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A Massey University report finds that vessel traffic in the Bay of Islands is affecting important behaviours in a population of bottlenose dolphins.
The report was prepared on behalf of the Department of Conservation to evaluate the effect that marine vessels have on the nationally endangered bottlenose dolphin in the Bay of Islands.
Lead researcher Catherine Peters, doctoral candidate at the Coastal-Marine Research Group, Institute of Natural and Mathematical Sciences, says “the findings point to behavioural changes and a continued decline in the population.” The report recommends improvements to the existing regime to improve their current management.
The study, undertaken between December 2012 and April 2015, identified a population of 96 bottlenose dolphins, representing a 66 per cent decline as compared to a previous study presented in 2002. Additionally, 75 per cent of bottlenose dolphin calves observed were suspected to have died before reaching independence. This represents an increase in calf mortality as compared to the 52 per cent presented in a previous study in 2009.
“Both commercial and private vessels are altering the behaviours of the dolphins and in particular affecting those behaviours which are biologically critical for their survival,” the report says. “This is not good news for the region as the population follows its trajectory of decline or the long-term viability of the local marine mammal tourism industry.”
The report found that when vessels were within 300 metres, dolphin spent significantly less time undertaking biologically critical behaviours such as resting and foraging, which decreased by 133 per cent and 160 per cent, respectively. Instead, dolphins engaged in more energy-sapping behaviours such as socialising and diving, which increased by 126 per cent and 300 per cent, respectively.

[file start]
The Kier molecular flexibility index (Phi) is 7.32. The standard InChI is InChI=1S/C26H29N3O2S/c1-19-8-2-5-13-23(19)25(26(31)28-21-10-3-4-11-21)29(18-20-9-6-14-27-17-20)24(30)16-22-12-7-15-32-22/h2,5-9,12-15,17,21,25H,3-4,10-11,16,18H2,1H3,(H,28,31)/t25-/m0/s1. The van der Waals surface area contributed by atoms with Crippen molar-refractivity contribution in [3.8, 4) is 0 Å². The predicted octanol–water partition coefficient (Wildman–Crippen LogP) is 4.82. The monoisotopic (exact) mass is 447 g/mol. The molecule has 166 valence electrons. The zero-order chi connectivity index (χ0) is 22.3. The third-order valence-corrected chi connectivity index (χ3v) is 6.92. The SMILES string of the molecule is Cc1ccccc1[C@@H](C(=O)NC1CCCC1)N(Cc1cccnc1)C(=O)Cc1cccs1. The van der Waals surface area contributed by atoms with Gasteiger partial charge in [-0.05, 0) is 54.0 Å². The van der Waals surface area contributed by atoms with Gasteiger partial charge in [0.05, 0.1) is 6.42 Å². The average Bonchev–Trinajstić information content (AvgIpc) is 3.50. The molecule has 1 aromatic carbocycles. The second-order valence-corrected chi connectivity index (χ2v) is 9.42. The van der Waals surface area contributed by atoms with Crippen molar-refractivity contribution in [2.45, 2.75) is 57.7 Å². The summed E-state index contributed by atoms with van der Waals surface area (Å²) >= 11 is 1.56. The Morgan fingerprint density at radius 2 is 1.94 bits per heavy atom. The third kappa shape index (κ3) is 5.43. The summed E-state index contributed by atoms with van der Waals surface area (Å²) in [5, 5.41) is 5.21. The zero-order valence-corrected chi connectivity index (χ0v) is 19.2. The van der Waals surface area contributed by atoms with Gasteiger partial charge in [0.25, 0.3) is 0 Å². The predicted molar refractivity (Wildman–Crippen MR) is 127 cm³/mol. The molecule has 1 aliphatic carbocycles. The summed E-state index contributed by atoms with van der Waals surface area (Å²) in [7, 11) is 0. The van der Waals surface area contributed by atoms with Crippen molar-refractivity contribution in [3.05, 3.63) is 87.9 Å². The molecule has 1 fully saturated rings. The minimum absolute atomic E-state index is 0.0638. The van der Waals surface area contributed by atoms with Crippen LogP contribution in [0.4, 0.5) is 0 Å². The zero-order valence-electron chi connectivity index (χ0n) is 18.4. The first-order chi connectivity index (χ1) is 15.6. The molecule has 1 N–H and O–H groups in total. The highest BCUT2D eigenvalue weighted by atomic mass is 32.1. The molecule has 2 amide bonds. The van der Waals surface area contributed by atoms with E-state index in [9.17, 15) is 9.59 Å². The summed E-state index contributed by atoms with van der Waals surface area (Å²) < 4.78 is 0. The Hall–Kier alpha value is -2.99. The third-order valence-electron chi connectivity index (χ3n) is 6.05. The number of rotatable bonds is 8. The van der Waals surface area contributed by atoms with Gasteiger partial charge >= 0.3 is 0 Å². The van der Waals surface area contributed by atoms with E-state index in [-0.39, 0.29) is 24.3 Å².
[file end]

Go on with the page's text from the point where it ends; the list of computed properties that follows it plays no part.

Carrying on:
The report also found that on average, dolphins spend 86 per cent of daylight hours in the presence of at least one vessel. The Bay of Islands has a high level of boating traffic around the dolphins and is renowned for its commercial dolphin tourism. However, private vessels were as equally prevalent alongside other non-permitted vessels when it came to boat interactions with dolphins.
Dr Karen Stockin, director of the Coastal-Marine Research Group and supervisor to Ms Peters, says that cause and effect cannot be conclusively drawn from these research findings. “The fact remains we are dealing with a dolphin population that appears to have accelerated its decline and intervention is needed.” A range of recommendations in the final report includes simplification of permit conditions, no interaction zones, community engagement, education and enforceable regulations.
Created: 07/04/2016 | Last updated: 07/04/2016
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